Your right to party.
Ever since the very first days of role-playing, there has been a fundamental
split between the single character games, like Ultima, and
those where you had a party, like Wizardry. By and large, it
was always less complicated to play and in turn to design the single-player
RPGs, which often left the party out in the cold. Managing eight characters
simultaneously is exponentially harder, but it’s always a little disappointing
when you find that Mighty Battleaxe of Smiting and just throw it away because
you’re a wizard.
Dungeon Siege showed up and streamlined the
RPG party system so gracefully, you barely noticed it was there. Your characters
would so smart things, like heal each other or attack monsters even if you didn’t
tell them to. Press the healing potion icon, and everyone who needed to would
automatically drink a potion. “How are you feeling, Stig The Barbarian?
Baldur’s Gate micro-managers,
who were always pausing the action to consider all possible spell-and-sword
combinations, might have felt that Dungeon Siege was a little
distant, but I was thrilled. It was great to see all my little guys taking some
initiative for a change.
Fans of the original should be pleased that the expansion is here, but it’s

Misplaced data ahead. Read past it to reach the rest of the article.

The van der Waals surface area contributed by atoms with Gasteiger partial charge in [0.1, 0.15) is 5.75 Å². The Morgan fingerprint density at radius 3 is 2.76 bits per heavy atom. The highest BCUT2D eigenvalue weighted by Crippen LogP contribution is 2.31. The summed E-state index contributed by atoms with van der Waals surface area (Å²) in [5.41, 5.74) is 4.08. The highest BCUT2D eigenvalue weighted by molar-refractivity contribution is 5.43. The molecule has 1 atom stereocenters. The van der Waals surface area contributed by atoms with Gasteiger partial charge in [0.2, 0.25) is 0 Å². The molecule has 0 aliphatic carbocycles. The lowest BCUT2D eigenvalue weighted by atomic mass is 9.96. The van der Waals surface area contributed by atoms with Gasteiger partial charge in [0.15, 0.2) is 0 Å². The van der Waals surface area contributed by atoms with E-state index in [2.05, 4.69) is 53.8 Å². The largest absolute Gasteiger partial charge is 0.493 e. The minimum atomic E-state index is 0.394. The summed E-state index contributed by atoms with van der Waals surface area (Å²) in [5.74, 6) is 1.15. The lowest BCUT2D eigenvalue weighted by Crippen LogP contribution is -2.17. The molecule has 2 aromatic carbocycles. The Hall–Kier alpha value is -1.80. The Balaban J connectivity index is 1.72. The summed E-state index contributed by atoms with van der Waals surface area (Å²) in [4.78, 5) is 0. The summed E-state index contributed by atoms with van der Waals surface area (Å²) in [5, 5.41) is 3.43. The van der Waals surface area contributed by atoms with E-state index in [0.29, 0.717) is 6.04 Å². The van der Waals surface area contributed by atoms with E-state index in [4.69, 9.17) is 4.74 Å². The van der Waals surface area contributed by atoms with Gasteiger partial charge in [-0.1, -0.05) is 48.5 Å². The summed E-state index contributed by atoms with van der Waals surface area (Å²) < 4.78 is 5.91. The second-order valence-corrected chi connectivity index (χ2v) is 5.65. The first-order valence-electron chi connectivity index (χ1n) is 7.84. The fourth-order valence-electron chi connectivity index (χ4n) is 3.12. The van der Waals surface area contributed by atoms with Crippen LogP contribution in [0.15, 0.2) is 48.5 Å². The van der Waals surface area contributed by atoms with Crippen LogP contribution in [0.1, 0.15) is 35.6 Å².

not really an expansion, because you don’t need to have the original Dungeon
Siege to play. That’s because the entire first game
is included with Legends of Aranna, making it an especially
good deal for people who have never played Dungeon Siege before.
So what’s new in Legends of Aranna? How about a new
single player campaign? Venture out of the Kingdom of Ehb and into the wilds
of Aranna to try and unravel an ancient mystery. Like the first one, this campaign
is for new characters and is about the same length. And while it’s a good,
classic dungeon crawl, it’s also disappointingly linear, again, just like
the first one. Of the three worlds available to explore in Legends of
Aranna, it’s the more open-ended, multiplayer Utraean Peninsula
that is my favorite.
course, there’s plenty of new stuff inside the Aranna campaign: new spells,
monsters, weapons and armor. A notable addition are magical sets of items, which
become more powerful with every part of the outfit you find. There’s also a
new half-giant race that can join your party. Towering over all the others,
it looks as if Shaquille O’Neil has joined the team.
Legends of Aranna has fine-tuned the slick interface ever
further, with smarter inventory management, a button for distributing potions
and lots of other little tweaks. Unfortunately, what’s still
not included is a toolset for making your own adventures. Giving the tools to
the fans is like throwing gasoline on a fire. You’re practically guaranteed
unlimited new content and creativity.
Everything else is exactly the same as the original. The graphics hold up surprisingly
well for a year-and-a-half old game. The sound is still great, with a good score,
plenty of clanging metal and fighters that don’t shout their battle-cries
too often. The most impressive part of Dungeon Siege’s
technology is still very cool: no loading. Once you start playing, you’ll
never see a loading screen, ever. Very nice.
However, Legends of Aranna’s best selling point might
be how much of a bargain it is, at least if you never bought the original game.
Since it’s priced as an expansion at $30 but actually has two full games,
it’s one of the best PC deals this year. So go buy yourself an early Christmas
gift and get this party started.